the shining

The next book I read was a library loan and that was Crooked Kingdom by Leigh Bardugo, which is the final book in the Six of Crows duology, and is the fifth book in the Grishaverse. Following on from the events of the previous book, Kaz and his crew are broken down, but not defeated. Low on resources, allies and hope, the Dregs will find their loyalties tested, which may shape their very world… This was another stellar read! The flaws that made us fall in love with the characters are embellished upon further, and made them more human. The action is still deadly, but this book also shows that brute force isn’t always the best thing – brains can really help you get ahead. The writing is just as good as the first, with simmering tensions and romances amongst the grit and crime of the world. I have laughed reading this, and I have cried. I honestly can’t believe it has taken me this long to read the duology. Whilst I’d love a sequel to happen (apparently Leigh Bardugo has some plans for that), I’d be nervous to see what would happen to the characters that I have grown to care for. I rated this 5 stars.

crooked kingdom

I then read my library loan of This Mortal Coil by Emily Suvada, which is a YA science-fiction, and is the first book in the This Mortal Coil series. Set in a world where a deadly virus is spreading, taking hold of its victims, leading them to explode, survivor Catarina receives a letter stating her geneticist father is dead. Her father was searching for a way to beat the virus. And then she finds a coded message, learning that there is a vaccine, but searching for it may put her into the path of shadowy organisation, Cartaxus… This was an interesting novel that I didn’t know whether I would DNF or not, and I’m really pleased I didn’t. This futuristic, dystopian world feels not too far from humanities future, with DNA panel implants, hidden codes and apps to change the slightest thing about our bodies. Catarina is a strong willed protagonist, whereas love interest and super soldier, Cole, felt a little too stereotypical. There were moments I didn’t see coming, which was a nice contrast to the more stereotypical moments. Sometimes the technological language was difficult to understand, and I’m relieved that I have a little bit of science-fiction knowledge to aid me! In the end, I was pleasantly surprised, and I think I’m going to continue the series. I rated this 4 stars.

this mortal coil

The next book I read was a library loan and that was Cycle of the Werewolf by Stephen King, which is an adult horror. The small Maine town of Tarker Mills is under attack. Every month sees a new body found, mauled to death by a vicious beast – the werewolf… I read this as part of a library readathon, with the challenge to read a book under 200 pages. The novel is set in a small town, which adds to the confinement and suspicion. There isn’t much to this plot however. Every month there is a new victim, until one survivor discovers the identity of the werewolf and goads him into a reveal. The illustrations are good, although February’s seems a little too sexual. I felt like there could be more to this novel – the months could be expanded with the setting, characters and the wolf’s thought processes. All in all though, it was a fun, quick read and I rated this 3 stars.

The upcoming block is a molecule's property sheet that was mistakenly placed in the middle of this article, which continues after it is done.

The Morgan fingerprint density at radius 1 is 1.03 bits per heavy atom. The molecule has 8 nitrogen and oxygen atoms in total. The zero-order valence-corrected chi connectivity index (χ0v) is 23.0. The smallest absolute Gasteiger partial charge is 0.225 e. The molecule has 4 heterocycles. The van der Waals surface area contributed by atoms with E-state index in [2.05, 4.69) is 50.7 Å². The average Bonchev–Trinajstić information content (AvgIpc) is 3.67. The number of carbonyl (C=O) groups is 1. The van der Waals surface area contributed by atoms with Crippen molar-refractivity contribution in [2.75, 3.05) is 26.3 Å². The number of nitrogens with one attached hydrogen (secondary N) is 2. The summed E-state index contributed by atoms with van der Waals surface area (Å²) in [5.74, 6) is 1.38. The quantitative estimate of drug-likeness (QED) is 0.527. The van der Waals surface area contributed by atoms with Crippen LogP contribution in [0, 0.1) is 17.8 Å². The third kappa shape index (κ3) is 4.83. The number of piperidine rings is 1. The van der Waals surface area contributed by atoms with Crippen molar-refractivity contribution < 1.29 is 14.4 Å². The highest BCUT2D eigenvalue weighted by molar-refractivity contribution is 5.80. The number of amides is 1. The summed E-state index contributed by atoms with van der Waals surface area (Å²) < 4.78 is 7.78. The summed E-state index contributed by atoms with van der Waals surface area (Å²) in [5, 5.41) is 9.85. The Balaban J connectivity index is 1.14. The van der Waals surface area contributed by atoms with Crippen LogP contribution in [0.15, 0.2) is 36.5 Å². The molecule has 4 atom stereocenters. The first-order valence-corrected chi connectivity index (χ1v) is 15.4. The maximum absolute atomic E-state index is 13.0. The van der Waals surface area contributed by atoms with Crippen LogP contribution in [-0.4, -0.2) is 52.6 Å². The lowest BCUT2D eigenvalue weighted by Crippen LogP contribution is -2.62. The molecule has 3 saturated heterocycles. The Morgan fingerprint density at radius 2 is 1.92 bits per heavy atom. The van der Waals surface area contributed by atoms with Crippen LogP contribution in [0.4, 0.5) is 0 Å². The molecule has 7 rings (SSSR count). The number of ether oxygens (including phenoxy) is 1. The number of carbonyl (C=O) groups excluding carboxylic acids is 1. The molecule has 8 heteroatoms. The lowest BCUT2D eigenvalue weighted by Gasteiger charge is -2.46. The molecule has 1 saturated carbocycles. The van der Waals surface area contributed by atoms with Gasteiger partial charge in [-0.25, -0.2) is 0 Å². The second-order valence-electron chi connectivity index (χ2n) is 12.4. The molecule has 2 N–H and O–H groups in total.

cycle of the werewolf

The next book I read was William Shakespeare’s Star Wars: Verily A New Hope by Ian Doeschler. Told like a Shakespearean play, this follows the plot of Star Wars: A New Hope, in which young Luke Skywalker teams up with a Jedi Knight, a pilot, a Wookiee and two droids to save their galaxy from the tyranny of the Empire, and to rescue Princess Leia from the clutches of the evil Darth Vader… There’s not much to really say about this – if you know the plot of A New Hope, or are a Star Wars fan in general, then you know the plot and the characters well. This being said, I thought it was great fun, mixing Shakespearean language and well known quotes with science-fiction, and having comedic observations or hearty monologues. I really enjoyed this – it made me laugh a lot, and I had fond memories of being involved in theatre and reading Shakespeare at school. This was a delight, and I rated this 5 stars, simply because of how much fun I had.

verily a new hope

The next book I read was a library loan and that was The Dragon Republic by R. F. Kuang, which is an adult fantasy, and is the second book in The Poppy War series. Following on from the events of the previous book, Rin is on the run, addicted to opium, driven by a vengeful God, and haunted by her actions. What drives her on is the thought of revenge on the traitorous Empress, leading her to join the powerful Dragon Warlord… I read this as part of a library readathon, with the challenge to read a book that has been published within the last twelve months (The Dragon Republic was published in August of this year). This was one of my highly anticipated reads, and it didn’t disappoint. This is a book with many heavy topics, such as addiction, mental and physical health, self-harm, rape, and more. It definitely isn’t easy to read, and can be triggering at times. Whilst Rin is a powerful character, in terms of her abilities, she is often crushed under her own thoughts. Rin has essentially been abused and used her entire life, and there are attempts to address this, but this is something she needs to see for herself. That kind of characterisation can be hard to write, so hat’s off to the author! I loved the character of Nehza, and I want him and Rin to become a couple so much, but I honestly can’t see this happening! This is set in wartime, and there is a lot of tactics and battles in the fore and backgrounds. There are moments of compassion, dare I say love, but still danger. My only criticism is that there is a huge cast list which mingles with locations and battles, and it can feel like the book drags or becomes confusing. This being said, there was so much growth in the characters. Once again, I loved the writing style, and I couldn’t believe the twists. I can’t wait for the next book in the series, and I rated this 4.5 stars.